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VIRGINIA STATE POLICE URGES MOTORISTS TO DRIVE SAFE AND MAKE IT TO THE HOLIDAY TABLE THIS THANKSGIVING

RICHMOND – As millions of Virginians take to the roads this Thanksgiving to celebrate the holiday with family, Virginia State Police urges motorists to slow down and keep their focus on the road so everyone makes it safely to the holiday table.

Four lives have been lost just today (Nov. 16, 2018) in three fatal crashes across the Commonwealth. Over the past seven days (Nov. 9, 2018 – Nov. 15, 2018), traffic crashes have claimed 17 lives on Virginia highways, including a motorcyclist, two pedestrians, four passengers and 10 drivers. Sadly, eight of those individuals were killed in crashes where speed or reckless driving was a factor.

While fatalities in crashes involving distracted driving are down by approximately 37 percent, according to preliminary data, total traffic deaths remain on pace with last year. Through Nov. 15, 2018, 712 individuals have lost their lives in traffic crashes compared to 724 over the same period in 2017.

“When you get behind the wheel this Thanksgiving, remember the cars on the road with you are carrying someone’s loved ones, and the choices you make in the driver’s seat affect your family and theirs,” said Col. Gary T. Settle, Virginia State Police Superintendent. “Avoid distractions, comply with speed limits, ensure everyone in your car is buckled up and never drive drunk. If we drive like every car is filled with our friends and family, we can make sure there are no empty chairs at the table this year.”

Speed-related fatalities have already outpaced last year with 291 fatalities, rising by nine percent. Fatalities involving unrestrained drivers remain relatively flat with 298 unbelted motorists killed so far in 2018 compared to 301 during the same period in 2017.*

In 2017, 248 people were killed as a result of alcohol-related crashes throughout the state.* If holiday celebrations involve alcohol, remember to always plan for a designated driver, cab or rideshare.

To help prevent traffic deaths and injuries during the Thanksgiving holiday, the Virginia State Police will once again be participating in Operation C.A.R.E., an acronym for the Crash Awareness and Reduction Effort. The state-sponsored, national program encourages law enforcement agencies to increase visibility and traffic enforcement efforts on major travel holidays. Over the five-day statistical counting period (Nov. 21, 2018 – Nov. 25, 2018), state police will increase its visibility and traffic enforcement efforts on highways throughout the Commonwealth.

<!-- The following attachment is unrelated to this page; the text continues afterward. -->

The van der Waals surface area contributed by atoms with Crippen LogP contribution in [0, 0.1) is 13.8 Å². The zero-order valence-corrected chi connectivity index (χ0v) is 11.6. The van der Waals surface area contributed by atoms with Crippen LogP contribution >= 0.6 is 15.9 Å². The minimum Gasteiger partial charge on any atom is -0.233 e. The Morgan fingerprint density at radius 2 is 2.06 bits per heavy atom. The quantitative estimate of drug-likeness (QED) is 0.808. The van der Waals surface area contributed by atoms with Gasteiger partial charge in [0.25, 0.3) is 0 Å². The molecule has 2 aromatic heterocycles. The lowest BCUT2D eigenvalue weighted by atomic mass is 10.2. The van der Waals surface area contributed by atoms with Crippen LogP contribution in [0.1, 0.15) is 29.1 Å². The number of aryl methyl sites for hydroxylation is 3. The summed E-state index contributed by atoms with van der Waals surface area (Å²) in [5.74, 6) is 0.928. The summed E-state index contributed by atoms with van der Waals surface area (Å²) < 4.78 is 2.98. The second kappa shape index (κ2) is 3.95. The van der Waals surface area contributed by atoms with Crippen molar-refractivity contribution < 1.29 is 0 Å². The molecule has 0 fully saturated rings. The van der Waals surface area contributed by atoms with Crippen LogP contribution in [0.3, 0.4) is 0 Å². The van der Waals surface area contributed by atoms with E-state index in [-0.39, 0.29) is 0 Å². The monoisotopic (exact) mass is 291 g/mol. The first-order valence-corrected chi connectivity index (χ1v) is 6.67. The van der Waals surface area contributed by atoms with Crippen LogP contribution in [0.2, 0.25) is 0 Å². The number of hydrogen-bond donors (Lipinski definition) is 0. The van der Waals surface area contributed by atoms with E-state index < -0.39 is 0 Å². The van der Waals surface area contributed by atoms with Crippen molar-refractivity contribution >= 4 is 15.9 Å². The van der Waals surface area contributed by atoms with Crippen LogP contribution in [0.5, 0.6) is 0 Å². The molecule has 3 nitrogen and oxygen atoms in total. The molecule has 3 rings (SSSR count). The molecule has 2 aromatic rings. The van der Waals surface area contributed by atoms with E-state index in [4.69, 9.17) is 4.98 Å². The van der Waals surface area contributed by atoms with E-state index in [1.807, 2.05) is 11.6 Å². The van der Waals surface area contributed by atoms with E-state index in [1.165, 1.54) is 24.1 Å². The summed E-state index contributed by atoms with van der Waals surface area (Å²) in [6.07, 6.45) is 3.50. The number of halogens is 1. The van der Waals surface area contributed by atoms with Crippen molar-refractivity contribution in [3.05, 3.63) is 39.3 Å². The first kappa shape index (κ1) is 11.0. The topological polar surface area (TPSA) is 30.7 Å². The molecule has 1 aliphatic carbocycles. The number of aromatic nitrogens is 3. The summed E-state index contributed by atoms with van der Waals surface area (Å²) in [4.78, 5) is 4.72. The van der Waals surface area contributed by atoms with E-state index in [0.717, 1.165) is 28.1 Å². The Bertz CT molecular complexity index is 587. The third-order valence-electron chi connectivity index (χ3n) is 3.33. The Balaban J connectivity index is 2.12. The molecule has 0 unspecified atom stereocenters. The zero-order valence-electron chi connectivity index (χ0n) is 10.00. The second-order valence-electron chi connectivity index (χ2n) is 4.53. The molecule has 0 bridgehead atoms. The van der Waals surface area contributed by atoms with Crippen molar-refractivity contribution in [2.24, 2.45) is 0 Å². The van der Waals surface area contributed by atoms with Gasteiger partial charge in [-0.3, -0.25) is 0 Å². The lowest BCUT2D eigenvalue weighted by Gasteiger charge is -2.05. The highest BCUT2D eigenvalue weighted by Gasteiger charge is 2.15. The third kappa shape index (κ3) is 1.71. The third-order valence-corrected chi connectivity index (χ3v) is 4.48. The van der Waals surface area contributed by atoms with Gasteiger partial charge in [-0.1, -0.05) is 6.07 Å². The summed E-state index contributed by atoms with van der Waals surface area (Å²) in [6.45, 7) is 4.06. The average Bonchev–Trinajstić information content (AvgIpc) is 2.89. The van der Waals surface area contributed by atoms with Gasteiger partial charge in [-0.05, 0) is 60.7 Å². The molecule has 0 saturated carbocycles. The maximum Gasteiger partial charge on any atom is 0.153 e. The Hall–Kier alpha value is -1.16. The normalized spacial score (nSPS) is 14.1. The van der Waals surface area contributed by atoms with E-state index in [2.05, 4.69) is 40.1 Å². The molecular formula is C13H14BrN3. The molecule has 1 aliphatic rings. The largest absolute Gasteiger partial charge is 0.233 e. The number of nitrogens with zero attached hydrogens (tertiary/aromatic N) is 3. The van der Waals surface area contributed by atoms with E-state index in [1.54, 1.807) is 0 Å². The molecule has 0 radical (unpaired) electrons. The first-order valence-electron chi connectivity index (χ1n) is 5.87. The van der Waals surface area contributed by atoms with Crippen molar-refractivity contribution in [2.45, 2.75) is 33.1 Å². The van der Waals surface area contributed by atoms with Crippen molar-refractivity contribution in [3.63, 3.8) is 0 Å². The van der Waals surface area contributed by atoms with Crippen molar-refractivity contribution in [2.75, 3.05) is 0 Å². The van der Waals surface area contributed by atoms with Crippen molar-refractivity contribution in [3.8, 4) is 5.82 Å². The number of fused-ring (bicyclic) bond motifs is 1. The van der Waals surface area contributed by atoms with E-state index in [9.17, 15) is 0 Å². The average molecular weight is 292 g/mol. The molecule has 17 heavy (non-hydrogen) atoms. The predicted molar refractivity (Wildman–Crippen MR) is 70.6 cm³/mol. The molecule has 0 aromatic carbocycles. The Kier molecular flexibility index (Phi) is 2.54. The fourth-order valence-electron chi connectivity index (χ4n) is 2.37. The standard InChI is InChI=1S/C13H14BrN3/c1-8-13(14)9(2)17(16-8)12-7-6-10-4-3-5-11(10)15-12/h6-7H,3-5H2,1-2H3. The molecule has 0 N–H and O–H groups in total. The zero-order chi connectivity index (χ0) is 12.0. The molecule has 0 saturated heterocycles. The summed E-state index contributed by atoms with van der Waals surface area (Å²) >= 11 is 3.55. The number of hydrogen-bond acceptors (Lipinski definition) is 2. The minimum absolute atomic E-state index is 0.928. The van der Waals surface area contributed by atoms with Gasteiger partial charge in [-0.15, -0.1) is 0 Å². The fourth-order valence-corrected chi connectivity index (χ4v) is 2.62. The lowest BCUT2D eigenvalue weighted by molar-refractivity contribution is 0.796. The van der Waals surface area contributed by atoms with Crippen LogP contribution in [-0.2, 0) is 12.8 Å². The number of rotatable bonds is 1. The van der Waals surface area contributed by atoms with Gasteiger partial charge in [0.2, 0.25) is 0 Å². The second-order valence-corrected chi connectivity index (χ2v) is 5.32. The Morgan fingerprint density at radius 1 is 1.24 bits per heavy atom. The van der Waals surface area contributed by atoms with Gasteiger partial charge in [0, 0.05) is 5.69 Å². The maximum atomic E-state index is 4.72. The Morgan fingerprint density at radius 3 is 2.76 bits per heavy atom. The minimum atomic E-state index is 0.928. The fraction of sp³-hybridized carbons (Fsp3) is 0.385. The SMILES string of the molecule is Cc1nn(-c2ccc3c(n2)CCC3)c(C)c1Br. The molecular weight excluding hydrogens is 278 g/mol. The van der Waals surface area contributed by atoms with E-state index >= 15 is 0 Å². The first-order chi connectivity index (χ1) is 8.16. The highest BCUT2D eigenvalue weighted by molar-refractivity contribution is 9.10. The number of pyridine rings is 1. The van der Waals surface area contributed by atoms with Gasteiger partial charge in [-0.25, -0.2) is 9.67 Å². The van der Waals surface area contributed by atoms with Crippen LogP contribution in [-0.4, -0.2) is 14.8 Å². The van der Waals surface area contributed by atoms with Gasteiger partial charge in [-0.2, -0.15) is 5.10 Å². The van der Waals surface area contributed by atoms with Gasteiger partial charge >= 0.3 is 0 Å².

The 2017 Thanksgiving Holiday C.A.R.E. initiative resulted in troopers citing 611 individuals who failed to obey the law and buckle up, as well as issuing 206 citations for child safety seat violations on Virginia’s highways statewide. In addition, state police cited 8,181 speeders and 2,479 reckless drivers. A total of 105 drunken drivers were taken off Virginia’s roadways and arrested by state troopers.

  There were 14 traffic fatalities statewide during the five-day statistical counting period (Nov. 22, 2017 – Nov. 26, 2017) for the 2017 Thanksgiving Holiday, marking the highest number of holiday fatalities since

2013.* Less than half of the individuals killed in holiday crashes last year were wearing seat belts. Six of those deaths occurred in alcohol-related crashes.   

In 2016, there were eight traffic deaths and in 2015, Virginia experienced nine fatalities on Virginia’s highways during the holiday weekend.*

With increased patrols, Virginia State Police also reminds drivers of Virginia’s “Move Over” law, which requires motorists to move over when approaching an emergency vehicle stopped alongside the road. If unable to move over, drivers are required to cautiously pass the emergency vehicle. The law also applies to workers in vehicles equipped with amber lights.

From 2008 to 2017 nationwide, 126 law enforcement officers working along the roadside were struck by a vehicle because a driver failed to heed the “Move Over” law.**

*Source: Virginia Highway Safety Office, Virginia Department of Motor Vehicles

**Source: National Law Enforcement Officers Memorial Fund

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